UPDATE: Bob Evans has just posted a new column about Salesforce and Benioff's challenges and opportunities in squaring off against Oracle, Microsoft and SAP.
Two months after Oracle CEO Larry Ellison told financial analysts his company was whipping Salesforce in head-to-head competition for cloud deals, Salesforce CEO Marc Benioff hit back this week by releasing a list of customers his company has taken from Oracle as enterprise customers are, in his words, "replacing those stagnant legacy technology costs." Is this getting personal?In a hugely important development for CIOs, the continued success of Salesforce and its cloud model is accelerating the pace of innovation and widening the range of alternatives for business-critical applications and services. And the increasingly edgy battle between Oracle and Salesforce will only accelerate those developments even more.
In a discussion with financial analysts on Wednesday, Benioff said, "In face-offs with Oracle, Microsoft, and SAP, customers moved to the cloud in record numbers in FY '09. That's because in days like these, when cash is king, liquidity is critical, and credit is scarce, the predictable flexible cost of cloud computing is overwhelmingly the right choice."
Sound familiar? After Oracle's most-recent analyst presentation, we reported the following about Ellison's comments regarding Salesforce:
In the analyst call yesterday, though, Ellison showed no hesitancy whatsoever about talking up a string of victories he said Oracle has racked up at Salesforce's expense. Ellison said Oracle just landed its biggest cloud deal to date and emphasized that it was not only "a competitive win over Salesforce.com" but also "a replacement of Salesforce.com."
"The customer will be de-installing Salesforce and replacing it with Oracle Sales on Demand, so we're very excited about that," Ellison told the analysts. "When we compete head to head with Salesforce, we win more deals than we lose and that's new in the last couple of quarters."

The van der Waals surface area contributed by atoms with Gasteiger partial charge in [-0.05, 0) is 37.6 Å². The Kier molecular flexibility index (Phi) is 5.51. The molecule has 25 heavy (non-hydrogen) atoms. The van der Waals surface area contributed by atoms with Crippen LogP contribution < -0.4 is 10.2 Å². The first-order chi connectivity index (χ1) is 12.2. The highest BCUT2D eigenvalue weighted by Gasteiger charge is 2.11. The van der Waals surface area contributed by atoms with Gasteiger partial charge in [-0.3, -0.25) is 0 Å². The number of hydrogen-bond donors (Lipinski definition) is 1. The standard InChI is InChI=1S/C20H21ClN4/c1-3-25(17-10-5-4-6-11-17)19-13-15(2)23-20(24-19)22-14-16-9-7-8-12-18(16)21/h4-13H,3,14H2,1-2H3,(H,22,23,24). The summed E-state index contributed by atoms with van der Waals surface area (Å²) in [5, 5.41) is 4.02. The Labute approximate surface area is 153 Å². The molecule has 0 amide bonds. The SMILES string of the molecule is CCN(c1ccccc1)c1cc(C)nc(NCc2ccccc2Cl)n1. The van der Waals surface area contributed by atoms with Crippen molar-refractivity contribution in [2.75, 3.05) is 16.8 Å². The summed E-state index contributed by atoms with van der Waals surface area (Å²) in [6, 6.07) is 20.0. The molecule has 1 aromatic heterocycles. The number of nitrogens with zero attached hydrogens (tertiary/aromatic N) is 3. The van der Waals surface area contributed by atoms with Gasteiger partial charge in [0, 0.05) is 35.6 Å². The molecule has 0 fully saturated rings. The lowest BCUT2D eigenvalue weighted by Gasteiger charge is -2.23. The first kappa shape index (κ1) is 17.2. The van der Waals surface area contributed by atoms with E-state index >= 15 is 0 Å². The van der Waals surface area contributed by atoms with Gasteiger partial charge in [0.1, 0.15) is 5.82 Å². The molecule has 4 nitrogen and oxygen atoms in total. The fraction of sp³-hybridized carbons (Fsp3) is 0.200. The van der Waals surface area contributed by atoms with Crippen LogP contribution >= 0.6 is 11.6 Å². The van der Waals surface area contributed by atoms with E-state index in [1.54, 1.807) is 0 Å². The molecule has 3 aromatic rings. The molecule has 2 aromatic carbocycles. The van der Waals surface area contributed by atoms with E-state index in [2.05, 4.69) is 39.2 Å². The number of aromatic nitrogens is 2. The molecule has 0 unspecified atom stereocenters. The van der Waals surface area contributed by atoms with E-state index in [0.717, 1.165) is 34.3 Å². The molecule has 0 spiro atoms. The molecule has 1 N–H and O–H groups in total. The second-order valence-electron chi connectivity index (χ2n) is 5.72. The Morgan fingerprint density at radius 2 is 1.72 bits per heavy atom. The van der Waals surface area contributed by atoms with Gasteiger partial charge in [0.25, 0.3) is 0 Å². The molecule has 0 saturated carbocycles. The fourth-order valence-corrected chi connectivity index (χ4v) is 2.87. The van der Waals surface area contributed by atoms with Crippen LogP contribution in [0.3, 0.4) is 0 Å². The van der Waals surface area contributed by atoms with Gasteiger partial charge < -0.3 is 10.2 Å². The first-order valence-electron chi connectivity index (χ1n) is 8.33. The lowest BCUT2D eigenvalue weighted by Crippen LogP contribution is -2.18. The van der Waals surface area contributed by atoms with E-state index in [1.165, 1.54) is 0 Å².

Ellison also said that the quarter Oracle had just completed was "conspicuous" for "a series of competitive wins versus Salesforce.com."
And just as Ellison did in that analyst presentation two months ago, Benioff this week highlighted a significant trend from Salesforce's just-completed quarter:
"There's a common theme in the deals we won in the fourth quarter. Customers are taking a hard look at the maintenance payments that they're making to enterprise software companies and replacing those stagnant legacy technology costs with predictable scalable subscriptions in constant built-in innovation of cloud computing."
Among the customers who've chosen Salesforce over Oracle, Benioff said, are EMC, Canon, CMC, DeVry, Equinox, Corporate Executive Board, Axiom, Cigna Health, Epson, Williams Scotsman, and others.
So, is it getting personal? Sure looks that way. But more important for CIOs, this intense competition will no doubt lead to more alternatives, expanded opportunities, and better prices. Game on.